Are you thinking, “All I want for Christmas is endoscopic views of post MMT treatment of scars/adhesions”? If so, check out the work of Bove and Chapelle; their recent paper in JBMT is a truly unique publication, demonstrating the effects of manual therapy on post-surgical intraperitoneal adhesions.
Water, Sunlight and Biological Processes
I have often said that “I am solar powered.” Thanks to Dr. Pollack, I now know how it is that I am solar powered.
|A fascia-natingly dynamic trio: L. Chaitow, G. Hedley and C. Stecco. Image used with kind permission from Dr. Chaitow, www.leonchaitow.com.
Water near a hydrophilic surface (e.g., collagen or any tissue seeded with hydrophilic elements, such as group specific antigen genes [GAGs]) is different than bulk water in the human body. Near a hydrophilic surface [referred to as the exclusion zone (EZ)] water is in a gel-like state, solutes are excluded (e.g., bacteria) and EZ water is negatively charged. Adjacent bulk water is positively charged and thus fluid streaming [creating a current/energy source] can exist and be stored. The EZ water battery is charged [in part] by sunlight [infrared wave] and the stored energy can be converted into mechanical energy that can drive biological processes (e.g., push of red blood cells RBCs through circulation). And thus, I [we] are solar powered!
Significance of this work for MMTs includes its explanation of the detrimental impact of adhesions on our hydrophilic surfaces and how that not only affects movement/biomechanics but can also rob us of energy and render us more susceptible to infections, and its description of the implications associated with seasonal affective disorder. In addition to light, EZ water also responds (e.g., by increasing its expanse of negative charge) to thermal energy as well (e.g., touch and other heat sources). We often hear of the value of a positive outlook but when it comes to our EZs, a negative charge can exact a positive change!
Potential significant applications, beyond the human body, include utilizing EZ technology for water purification/desalinization and using it as a source of renewable energy. Gotta love that!
Fluid Dynamics: Plausible Mechanisms of Action
This is a brief paragraph, albeit a very important one. Work in this area is providing us with significant insight into some plausible mechanisms of action for MMT thereby affirming the credibility of MMT. In particular, how manually applied pressure/force (via the ingrin/mechanotransduction mechanism) can influence fluid composition and fluid movement (e.g., the sponge-like squeezing and refilling of fascia following stretch [Schleip et al.]). Applications include affecting circulatory/lymphatic flow, improving joint and other tissue lubrication, and attenuating the inflammatory and fibrotic processes.
An interesting note regarding mechanotransduction: mechanical strain is a faster activator of cellular response than agents (e.g., hormones or drugs). MMT causes no adverse side-effects, is non-invasive and is fast acting!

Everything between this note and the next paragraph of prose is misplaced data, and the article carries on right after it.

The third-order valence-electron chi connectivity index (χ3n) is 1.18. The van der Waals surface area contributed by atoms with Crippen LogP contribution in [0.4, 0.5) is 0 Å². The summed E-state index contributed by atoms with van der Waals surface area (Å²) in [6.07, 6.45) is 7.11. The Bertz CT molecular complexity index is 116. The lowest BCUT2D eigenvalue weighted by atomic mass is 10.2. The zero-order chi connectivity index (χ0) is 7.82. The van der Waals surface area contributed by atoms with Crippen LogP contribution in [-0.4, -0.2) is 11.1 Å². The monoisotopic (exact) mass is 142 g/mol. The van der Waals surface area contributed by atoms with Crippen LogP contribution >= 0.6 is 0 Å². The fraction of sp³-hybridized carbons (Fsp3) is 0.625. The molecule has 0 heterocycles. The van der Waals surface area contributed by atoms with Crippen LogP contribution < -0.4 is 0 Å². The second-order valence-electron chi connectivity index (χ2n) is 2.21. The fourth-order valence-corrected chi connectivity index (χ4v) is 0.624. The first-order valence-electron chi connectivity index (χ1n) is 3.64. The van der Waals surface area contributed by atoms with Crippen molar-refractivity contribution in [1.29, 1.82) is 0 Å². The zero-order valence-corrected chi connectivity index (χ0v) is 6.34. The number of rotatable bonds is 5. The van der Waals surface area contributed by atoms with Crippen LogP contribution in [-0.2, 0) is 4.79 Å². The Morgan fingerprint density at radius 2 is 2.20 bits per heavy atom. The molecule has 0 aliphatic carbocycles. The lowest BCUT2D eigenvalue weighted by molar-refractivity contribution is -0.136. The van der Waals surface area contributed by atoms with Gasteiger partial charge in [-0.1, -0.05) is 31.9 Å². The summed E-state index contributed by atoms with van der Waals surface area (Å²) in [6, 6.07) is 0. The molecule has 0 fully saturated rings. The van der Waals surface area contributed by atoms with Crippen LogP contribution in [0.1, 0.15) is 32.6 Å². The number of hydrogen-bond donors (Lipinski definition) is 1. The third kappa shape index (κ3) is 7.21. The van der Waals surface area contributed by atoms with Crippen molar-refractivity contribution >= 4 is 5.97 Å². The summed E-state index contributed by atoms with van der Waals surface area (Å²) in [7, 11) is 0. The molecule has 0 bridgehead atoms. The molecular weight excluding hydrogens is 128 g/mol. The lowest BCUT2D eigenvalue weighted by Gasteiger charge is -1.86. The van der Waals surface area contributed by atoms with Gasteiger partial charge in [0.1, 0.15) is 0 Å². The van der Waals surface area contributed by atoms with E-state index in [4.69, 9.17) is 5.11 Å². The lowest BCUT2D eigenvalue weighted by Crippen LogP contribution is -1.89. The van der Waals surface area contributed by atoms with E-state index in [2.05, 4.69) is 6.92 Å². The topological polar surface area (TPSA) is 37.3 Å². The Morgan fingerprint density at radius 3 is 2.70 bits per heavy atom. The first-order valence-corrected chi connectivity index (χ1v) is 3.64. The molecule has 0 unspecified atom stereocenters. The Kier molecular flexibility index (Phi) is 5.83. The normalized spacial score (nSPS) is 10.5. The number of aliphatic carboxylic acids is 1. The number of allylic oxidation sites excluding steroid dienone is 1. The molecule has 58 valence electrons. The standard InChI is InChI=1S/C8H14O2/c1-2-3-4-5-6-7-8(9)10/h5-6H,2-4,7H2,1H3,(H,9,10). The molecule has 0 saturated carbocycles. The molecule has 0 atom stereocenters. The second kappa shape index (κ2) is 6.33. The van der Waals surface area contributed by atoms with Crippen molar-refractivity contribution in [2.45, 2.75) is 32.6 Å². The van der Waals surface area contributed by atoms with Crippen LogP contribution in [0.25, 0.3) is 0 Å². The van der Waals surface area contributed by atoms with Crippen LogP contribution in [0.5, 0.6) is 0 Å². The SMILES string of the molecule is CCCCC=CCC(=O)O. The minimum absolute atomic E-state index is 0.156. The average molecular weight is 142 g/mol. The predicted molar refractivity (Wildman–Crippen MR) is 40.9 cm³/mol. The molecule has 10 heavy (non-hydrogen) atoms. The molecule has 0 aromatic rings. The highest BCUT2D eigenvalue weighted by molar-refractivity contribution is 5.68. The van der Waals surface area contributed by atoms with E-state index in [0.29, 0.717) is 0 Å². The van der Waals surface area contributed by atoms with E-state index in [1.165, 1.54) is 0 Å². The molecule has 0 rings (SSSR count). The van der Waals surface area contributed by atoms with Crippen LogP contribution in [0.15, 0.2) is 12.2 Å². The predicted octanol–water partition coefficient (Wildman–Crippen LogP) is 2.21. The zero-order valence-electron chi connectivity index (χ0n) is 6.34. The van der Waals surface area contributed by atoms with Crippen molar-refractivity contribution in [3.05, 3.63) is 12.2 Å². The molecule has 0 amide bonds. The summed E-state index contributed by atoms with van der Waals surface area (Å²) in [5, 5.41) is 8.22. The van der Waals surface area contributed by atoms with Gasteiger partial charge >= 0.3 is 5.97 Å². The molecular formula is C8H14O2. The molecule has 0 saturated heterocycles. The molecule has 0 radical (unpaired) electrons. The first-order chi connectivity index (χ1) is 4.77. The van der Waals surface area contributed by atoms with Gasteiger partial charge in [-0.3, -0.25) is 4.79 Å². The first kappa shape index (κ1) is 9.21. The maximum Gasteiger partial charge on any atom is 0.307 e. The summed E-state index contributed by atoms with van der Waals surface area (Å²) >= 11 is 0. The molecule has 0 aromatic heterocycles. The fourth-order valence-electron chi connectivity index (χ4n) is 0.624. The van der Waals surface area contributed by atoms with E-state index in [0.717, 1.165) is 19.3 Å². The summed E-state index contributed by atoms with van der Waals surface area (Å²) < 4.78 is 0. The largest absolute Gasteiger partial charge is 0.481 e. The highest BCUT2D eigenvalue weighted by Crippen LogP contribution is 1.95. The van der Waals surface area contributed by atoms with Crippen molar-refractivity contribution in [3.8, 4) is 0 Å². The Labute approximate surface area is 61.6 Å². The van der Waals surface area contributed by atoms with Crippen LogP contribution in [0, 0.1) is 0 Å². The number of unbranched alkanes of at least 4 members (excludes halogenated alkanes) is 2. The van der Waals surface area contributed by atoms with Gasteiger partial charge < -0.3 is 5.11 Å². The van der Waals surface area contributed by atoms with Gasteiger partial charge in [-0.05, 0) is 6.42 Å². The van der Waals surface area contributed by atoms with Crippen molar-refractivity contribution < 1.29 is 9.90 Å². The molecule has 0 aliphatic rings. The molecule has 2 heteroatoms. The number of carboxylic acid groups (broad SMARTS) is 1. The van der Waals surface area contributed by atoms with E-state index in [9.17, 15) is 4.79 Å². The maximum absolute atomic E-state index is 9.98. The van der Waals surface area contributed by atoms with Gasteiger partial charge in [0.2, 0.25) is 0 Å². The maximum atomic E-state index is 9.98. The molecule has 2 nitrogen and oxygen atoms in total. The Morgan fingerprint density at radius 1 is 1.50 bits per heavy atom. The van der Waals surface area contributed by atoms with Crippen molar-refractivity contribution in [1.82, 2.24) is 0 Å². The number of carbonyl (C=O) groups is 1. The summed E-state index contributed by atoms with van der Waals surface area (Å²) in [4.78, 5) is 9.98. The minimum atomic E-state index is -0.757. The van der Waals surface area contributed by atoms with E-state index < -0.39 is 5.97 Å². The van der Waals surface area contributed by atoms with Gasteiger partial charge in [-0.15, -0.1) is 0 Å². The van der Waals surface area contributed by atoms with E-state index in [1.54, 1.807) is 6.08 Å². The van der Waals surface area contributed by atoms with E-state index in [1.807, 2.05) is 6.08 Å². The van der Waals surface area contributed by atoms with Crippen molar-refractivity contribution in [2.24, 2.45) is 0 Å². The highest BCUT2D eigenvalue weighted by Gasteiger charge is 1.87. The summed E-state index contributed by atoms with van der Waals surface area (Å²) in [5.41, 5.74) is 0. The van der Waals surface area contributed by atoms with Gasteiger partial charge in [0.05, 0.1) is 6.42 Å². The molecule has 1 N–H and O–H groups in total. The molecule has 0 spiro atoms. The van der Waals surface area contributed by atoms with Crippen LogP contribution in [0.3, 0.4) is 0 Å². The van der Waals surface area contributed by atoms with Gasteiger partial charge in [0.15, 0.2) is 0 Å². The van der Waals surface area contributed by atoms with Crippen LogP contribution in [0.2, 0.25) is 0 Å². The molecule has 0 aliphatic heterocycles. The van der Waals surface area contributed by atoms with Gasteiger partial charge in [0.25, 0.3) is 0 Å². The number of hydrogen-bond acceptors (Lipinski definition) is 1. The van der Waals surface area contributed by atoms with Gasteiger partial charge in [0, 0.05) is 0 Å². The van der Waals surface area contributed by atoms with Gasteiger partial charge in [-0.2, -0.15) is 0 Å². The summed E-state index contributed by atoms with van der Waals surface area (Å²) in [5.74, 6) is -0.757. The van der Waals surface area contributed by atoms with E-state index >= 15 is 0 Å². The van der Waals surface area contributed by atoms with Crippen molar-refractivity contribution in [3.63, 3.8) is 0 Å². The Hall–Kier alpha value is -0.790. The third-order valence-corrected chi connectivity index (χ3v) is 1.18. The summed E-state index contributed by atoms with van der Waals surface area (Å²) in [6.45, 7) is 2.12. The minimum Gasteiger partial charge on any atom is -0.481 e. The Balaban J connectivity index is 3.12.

In closing, I humbly offer a few personal reflections. Mary Barbe is a fantastic lecturer, Leon Chaitow is as gracious as he is prolifically well-versed in all things manual therapy, Gil Hedley is fuzz-inatingly superb, Carla Stecco is well on her way to becoming one of the great anatomists of our time, and Susan Chapelle, RMT – excellent presentation and good-on-ya for representing! A heartfelt thank-you to Geoff Bove, PhD, DC (chair of the Scientific Committee), for his time and input; Dr. Bove, your dedication and passion is inspiring!
A very deserving acknowledgment goes out to the sponsors. Their generosity makes it possible.
The research presented encompassed several types and methods; more information can be found at http://www.fasciacongress.org/2012/. Abstracts can be found at http://fasciacongress.org/abstracts_2012.php.
Both the FRC3 proceedings book and DVD will be available for purchase at http://www.fasciacongress.org/2012/dvd-recordings-and-proceedings-books/.
|Practical Take-home Points
Considerations for manually applied myofascial therapy:
i) slowly applied compression/stretch/
Considerations for manually applied lympathic work:
Notable Quotes from the Conference
Cathy Ryan, RMT, has maintained a diverse, treatment- oriented massage therapy practice and an extensive postgraduate training roster since 1990. Cathy is a longstanding member of provincial massage therapy associations and has served as a subject matter expert and examiner trainer at the CMTO’s provincial licensing examinations. Currently residing and working in beautiful B.C., Cathy maintains a private practice, teaches and writes massage therapy related material and is the managing editor for TouchU.ca; an online source providing accredited continuing education for touch professionals and students. Cathy can be reached at: firstname.lastname@example.org or via www.touchu.ca.
Print this page